Open Source Weight Loss Week 6: Taking Breaks

Open Source Weight Loss Week 6: Taking BreaksPushing yourself to greater lengths with your workouts is arguably the best way to reach your goals. It’s taking steps, little by little, to increase your overall performance and overcome those awful plateaus. There are times when pushing yourself harder can backfire on you, though.

I’ve been going full tilt for five weeks as of the beginning of this week. It’s been rough and at times frustrating, but pushing myself harder and harder has resulted in a number of side effects that I would hope to avoid in normal circumstances. Blisters, sore feet, and other undesirable conditions can result from overextending yourself in the gym or at the track. Over time, your body may adjust to your boost in activity and these problems will become less of an issue, but the key isn’t to attempt to climb the tallest mountain when you haven’t even walked uphill.

I took a break this week. After having returned from a business trip that kept me busier than usual, I decided to take a week away from heavy activity and focus on catching up on work. This may not have been the best decision I could have made, but it didn’t kill my plan, either. Well, it could have if I had let it continue for too long.

Week 5 Report
Start — 289.0
Middle — 291.0
End — 287.9
Total Weight Lost (Full Program) — 7.7 Pounds

How to Deal with Weight Gain During Dieting

I gained weight during the middle of the week. This was likely the result of taking it easy for a few days after an especially heavy week. Looking at the scale, it’s easy to be discouraged when you’ve worked so hard to make it to a specific point in your weight loss plan. I felt miserable that whole day, but it pushed me to get back on track and to start working out again.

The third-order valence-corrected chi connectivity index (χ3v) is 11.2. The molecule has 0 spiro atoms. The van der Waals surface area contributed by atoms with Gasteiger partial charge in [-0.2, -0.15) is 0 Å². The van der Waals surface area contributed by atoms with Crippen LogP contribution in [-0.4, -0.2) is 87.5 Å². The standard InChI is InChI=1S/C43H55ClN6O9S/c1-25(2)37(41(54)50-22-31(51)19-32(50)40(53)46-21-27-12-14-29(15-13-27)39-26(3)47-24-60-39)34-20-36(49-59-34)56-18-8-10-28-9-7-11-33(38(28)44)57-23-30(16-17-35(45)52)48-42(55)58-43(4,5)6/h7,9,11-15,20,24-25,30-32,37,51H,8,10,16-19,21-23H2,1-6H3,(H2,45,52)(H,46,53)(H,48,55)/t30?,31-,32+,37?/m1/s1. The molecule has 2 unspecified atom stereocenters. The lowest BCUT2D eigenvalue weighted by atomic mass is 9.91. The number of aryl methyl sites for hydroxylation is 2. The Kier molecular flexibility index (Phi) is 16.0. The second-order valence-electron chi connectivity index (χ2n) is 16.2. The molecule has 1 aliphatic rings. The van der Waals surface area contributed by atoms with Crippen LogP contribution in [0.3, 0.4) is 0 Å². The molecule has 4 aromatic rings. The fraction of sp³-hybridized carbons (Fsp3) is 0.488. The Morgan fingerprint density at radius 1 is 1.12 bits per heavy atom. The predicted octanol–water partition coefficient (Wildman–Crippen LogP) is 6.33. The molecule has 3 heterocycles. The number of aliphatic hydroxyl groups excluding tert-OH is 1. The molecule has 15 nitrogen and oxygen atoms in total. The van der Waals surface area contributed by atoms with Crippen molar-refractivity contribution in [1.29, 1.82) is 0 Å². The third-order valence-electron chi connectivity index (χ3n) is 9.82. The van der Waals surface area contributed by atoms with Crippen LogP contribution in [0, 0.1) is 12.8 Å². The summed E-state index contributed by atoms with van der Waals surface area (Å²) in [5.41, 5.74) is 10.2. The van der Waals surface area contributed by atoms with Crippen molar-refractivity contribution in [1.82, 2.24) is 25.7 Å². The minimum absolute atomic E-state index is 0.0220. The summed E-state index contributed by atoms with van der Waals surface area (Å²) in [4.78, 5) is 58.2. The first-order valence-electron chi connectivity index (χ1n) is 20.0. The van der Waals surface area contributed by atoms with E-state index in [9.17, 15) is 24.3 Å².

Within 48 hours, I had lost everything I gained from relaxing and even marked one of the lowest numbers I had since beginning the plan. At 287.9, I’m feeling quite a bit better than I have in months. In fact, I hadn’t seen the 280s since last year, so I’m thrilled with the progress.

This being week six, I had hoped to lose 12 pounds by now. The original goal called for two pounds of loss per week, and that seemed like a reachable goal at first. However, it’s important to remember that gradual weight loss gives you a better chance of keeping it off forever than losing it all at once. I’ve known several people who dropped extraordinary amounts of weight doing P90X and other intense plans only to gain it all back faster than they lost it when the plan ended.

In the end, I’m not doing this to fix something I broke. I’m doing this so I can live a longer, healthier life. That means taking the good with the bad and giving myself the best chance possible of long-term success.

Healthy Living is a Lifestyle, Not a Plan

I’m beginning to understand why so many of my friends have regained the weight they lost during dieting and exercise. Simply put, there is no such thing as a quick fix to obesity. Your body is like a car, and years of neglect can’t be undone by spraying a little Turtle Wax on it. You need to do a top-down restoration, treat it with special high-mileage fuel, and take it out of the garage now and then.

You wouldn’t expect a car that has sat idle for years to win the Daytona 500. It needs care, attention, and use.

By thinking of weight loss as a quick fix, I’ve failed at just about every diet I’ve tried over the past 10 years. Weight Watchers, Nutri-System, and others can be great jump starts to a healthier lifestyle, but if you don’t take what you learn about portion control and eating the right things with you throughout life, you’ll end up right back where you started.

Working my daily walks into my routine has become part of my life. If I stopped walking, I’d burn less calories and everything I’ve worked towards to this point would ultimately fall apart. Healthier eating and living has to become a part of your life in order to have any lasting impact.

How often do you take breaks from your own life? Two weeks per year is what the average American takes from their full-time jobs. If I took a month off of my exercise plan, I’d probably spend more time catching up to where I was. Special events such as Thanksgiving and birthdays are great times to celebrate, but I often find myself using these holidays as excuses to give up my diet for longer than a holiday itself.

Indulge in the things that make life sweeter, but remember that life is a race and every stop you take makes it that much harder to regain the lead.

Question of the Week

Do you see a diet or exercise program as being a temporary tool to help you reach a goal, or a lifestyle change you should continue well past the point at which you’ve met your goals? Which type of diet/exercise plan do you feel is best for long-term health management?